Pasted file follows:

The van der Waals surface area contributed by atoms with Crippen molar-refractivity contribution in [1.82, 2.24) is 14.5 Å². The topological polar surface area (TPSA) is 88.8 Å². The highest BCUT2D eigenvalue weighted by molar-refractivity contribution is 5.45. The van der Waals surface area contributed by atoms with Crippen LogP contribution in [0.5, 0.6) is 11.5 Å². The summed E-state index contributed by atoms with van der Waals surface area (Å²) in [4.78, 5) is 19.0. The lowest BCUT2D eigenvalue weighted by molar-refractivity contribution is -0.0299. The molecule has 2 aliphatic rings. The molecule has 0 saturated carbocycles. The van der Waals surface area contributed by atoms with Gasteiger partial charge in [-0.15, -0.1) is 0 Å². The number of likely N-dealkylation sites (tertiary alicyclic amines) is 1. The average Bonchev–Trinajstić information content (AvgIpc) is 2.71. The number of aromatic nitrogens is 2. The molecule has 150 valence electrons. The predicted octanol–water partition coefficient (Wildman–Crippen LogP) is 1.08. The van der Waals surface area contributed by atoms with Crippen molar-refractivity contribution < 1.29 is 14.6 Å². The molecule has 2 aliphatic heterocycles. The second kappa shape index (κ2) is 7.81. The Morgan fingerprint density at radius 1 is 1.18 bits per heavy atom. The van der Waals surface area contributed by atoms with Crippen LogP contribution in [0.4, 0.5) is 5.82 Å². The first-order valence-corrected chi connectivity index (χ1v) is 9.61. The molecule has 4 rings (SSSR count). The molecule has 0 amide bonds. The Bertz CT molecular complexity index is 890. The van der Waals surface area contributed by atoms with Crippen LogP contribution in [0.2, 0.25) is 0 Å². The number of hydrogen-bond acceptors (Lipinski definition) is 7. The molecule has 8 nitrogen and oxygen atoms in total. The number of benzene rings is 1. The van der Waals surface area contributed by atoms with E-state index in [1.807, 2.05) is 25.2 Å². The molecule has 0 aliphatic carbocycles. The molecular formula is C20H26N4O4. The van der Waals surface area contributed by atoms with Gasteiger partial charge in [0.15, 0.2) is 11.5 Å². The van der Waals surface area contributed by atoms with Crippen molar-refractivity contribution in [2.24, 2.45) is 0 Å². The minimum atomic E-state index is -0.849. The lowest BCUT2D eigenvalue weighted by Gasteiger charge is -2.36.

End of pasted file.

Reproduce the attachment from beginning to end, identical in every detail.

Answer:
The van der Waals surface area contributed by atoms with Crippen molar-refractivity contribution in [1.82, 2.24) is 14.5 Å². The topological polar surface area (TPSA) is 88.8 Å². The highest BCUT2D eigenvalue weighted by molar-refractivity contribution is 5.45. The van der Waals surface area contributed by atoms with Crippen LogP contribution in [0.5, 0.6) is 11.5 Å². The summed E-state index contributed by atoms with van der Waals surface area (Å²) in [4.78, 5) is 19.0. The lowest BCUT2D eigenvalue weighted by molar-refractivity contribution is -0.0299. The molecule has 2 aliphatic rings. The molecule has 0 saturated carbocycles. The van der Waals surface area contributed by atoms with Gasteiger partial charge in [-0.15, -0.1) is 0 Å². The number of likely N-dealkylation sites (tertiary alicyclic amines) is 1. The average Bonchev–Trinajstić information content (AvgIpc) is 2.71. The number of aromatic nitrogens is 2. The molecule has 150 valence electrons. The predicted octanol–water partition coefficient (Wildman–Crippen LogP) is 1.08. The van der Waals surface area contributed by atoms with Crippen molar-refractivity contribution < 1.29 is 14.6 Å². The molecule has 2 aliphatic heterocycles. The second kappa shape index (κ2) is 7.81. The Morgan fingerprint density at radius 1 is 1.18 bits per heavy atom. The van der Waals surface area contributed by atoms with Crippen LogP contribution in [0.4, 0.5) is 5.82 Å². The first-order valence-corrected chi connectivity index (χ1v) is 9.61. The molecule has 4 rings (SSSR count). The molecule has 0 amide bonds. The Bertz CT molecular complexity index is 890. The van der Waals surface area contributed by atoms with Crippen LogP contribution in [0.2, 0.25) is 0 Å². The number of hydrogen-bond acceptors (Lipinski definition) is 7. The molecule has 8 nitrogen and oxygen atoms in total. The number of benzene rings is 1. The van der Waals surface area contributed by atoms with E-state index in [1.807, 2.05) is 25.2 Å². The molecule has 0 aliphatic carbocycles. The molecular formula is C20H26N4O4. The van der Waals surface area contributed by atoms with Gasteiger partial charge in [0.15, 0.2) is 11.5 Å². The van der Waals surface area contributed by atoms with Crippen molar-refractivity contribution in [2.24, 2.45) is 0 Å². The minimum atomic E-state index is -0.849. The lowest BCUT2D eigenvalue weighted by Gasteiger charge is -2.36.